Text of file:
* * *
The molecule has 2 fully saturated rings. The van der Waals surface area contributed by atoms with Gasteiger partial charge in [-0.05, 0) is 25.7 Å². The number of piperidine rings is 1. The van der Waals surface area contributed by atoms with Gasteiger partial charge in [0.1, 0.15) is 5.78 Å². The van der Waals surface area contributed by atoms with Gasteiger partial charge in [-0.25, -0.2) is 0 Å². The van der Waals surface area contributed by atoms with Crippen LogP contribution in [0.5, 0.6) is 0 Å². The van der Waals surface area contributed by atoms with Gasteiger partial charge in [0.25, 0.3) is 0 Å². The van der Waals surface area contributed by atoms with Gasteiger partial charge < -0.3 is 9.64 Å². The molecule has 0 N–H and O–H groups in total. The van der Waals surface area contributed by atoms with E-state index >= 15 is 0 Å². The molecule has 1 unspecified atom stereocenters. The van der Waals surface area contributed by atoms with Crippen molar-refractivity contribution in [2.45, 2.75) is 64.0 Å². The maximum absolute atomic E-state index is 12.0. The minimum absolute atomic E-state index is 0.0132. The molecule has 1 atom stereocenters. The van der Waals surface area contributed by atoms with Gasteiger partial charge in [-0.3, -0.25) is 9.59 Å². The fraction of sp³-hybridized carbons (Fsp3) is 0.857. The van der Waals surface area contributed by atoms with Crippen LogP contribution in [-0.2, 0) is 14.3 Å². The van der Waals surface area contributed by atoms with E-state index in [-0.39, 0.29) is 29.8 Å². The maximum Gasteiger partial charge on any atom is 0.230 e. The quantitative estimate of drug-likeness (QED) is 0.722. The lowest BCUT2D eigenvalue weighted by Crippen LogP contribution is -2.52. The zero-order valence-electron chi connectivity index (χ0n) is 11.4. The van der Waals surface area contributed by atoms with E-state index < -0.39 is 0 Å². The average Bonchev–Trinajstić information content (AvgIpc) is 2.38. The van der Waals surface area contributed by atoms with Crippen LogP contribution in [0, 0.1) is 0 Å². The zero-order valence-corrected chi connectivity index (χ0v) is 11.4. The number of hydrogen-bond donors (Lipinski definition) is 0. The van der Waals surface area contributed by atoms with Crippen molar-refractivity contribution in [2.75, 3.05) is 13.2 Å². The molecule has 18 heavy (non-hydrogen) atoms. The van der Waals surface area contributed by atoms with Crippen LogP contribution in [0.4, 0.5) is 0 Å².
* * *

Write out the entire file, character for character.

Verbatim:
The molecule has 2 fully saturated rings. The van der Waals surface area contributed by atoms with Gasteiger partial charge in [-0.05, 0) is 25.7 Å². The number of piperidine rings is 1. The van der Waals surface area contributed by atoms with Gasteiger partial charge in [0.1, 0.15) is 5.78 Å². The van der Waals surface area contributed by atoms with Gasteiger partial charge in [-0.25, -0.2) is 0 Å². The van der Waals surface area contributed by atoms with Crippen LogP contribution in [0.5, 0.6) is 0 Å². The van der Waals surface area contributed by atoms with Gasteiger partial charge in [0.25, 0.3) is 0 Å². The van der Waals surface area contributed by atoms with Gasteiger partial charge < -0.3 is 9.64 Å². The molecule has 0 N–H and O–H groups in total. The van der Waals surface area contributed by atoms with E-state index >= 15 is 0 Å². The molecule has 1 unspecified atom stereocenters. The van der Waals surface area contributed by atoms with Crippen molar-refractivity contribution in [2.45, 2.75) is 64.0 Å². The maximum absolute atomic E-state index is 12.0. The minimum absolute atomic E-state index is 0.0132. The molecule has 1 atom stereocenters. The van der Waals surface area contributed by atoms with Gasteiger partial charge in [-0.3, -0.25) is 9.59 Å². The fraction of sp³-hybridized carbons (Fsp3) is 0.857. The van der Waals surface area contributed by atoms with Crippen LogP contribution in [-0.2, 0) is 14.3 Å². The van der Waals surface area contributed by atoms with E-state index in [-0.39, 0.29) is 29.8 Å². The maximum Gasteiger partial charge on any atom is 0.230 e. The quantitative estimate of drug-likeness (QED) is 0.722. The lowest BCUT2D eigenvalue weighted by Crippen LogP contribution is -2.52. The zero-order valence-electron chi connectivity index (χ0n) is 11.4. The van der Waals surface area contributed by atoms with E-state index < -0.39 is 0 Å². The average Bonchev–Trinajstić information content (AvgIpc) is 2.38. The van der Waals surface area contributed by atoms with Crippen LogP contribution in [0, 0.1) is 0 Å². The zero-order valence-corrected chi connectivity index (χ0v) is 11.4. The number of hydrogen-bond donors (Lipinski definition) is 0. The van der Waals surface area contributed by atoms with Crippen molar-refractivity contribution in [2.75, 3.05) is 13.2 Å². The molecule has 18 heavy (non-hydrogen) atoms. The van der Waals surface area contributed by atoms with Crippen LogP contribution in [0.4, 0.5) is 0 Å².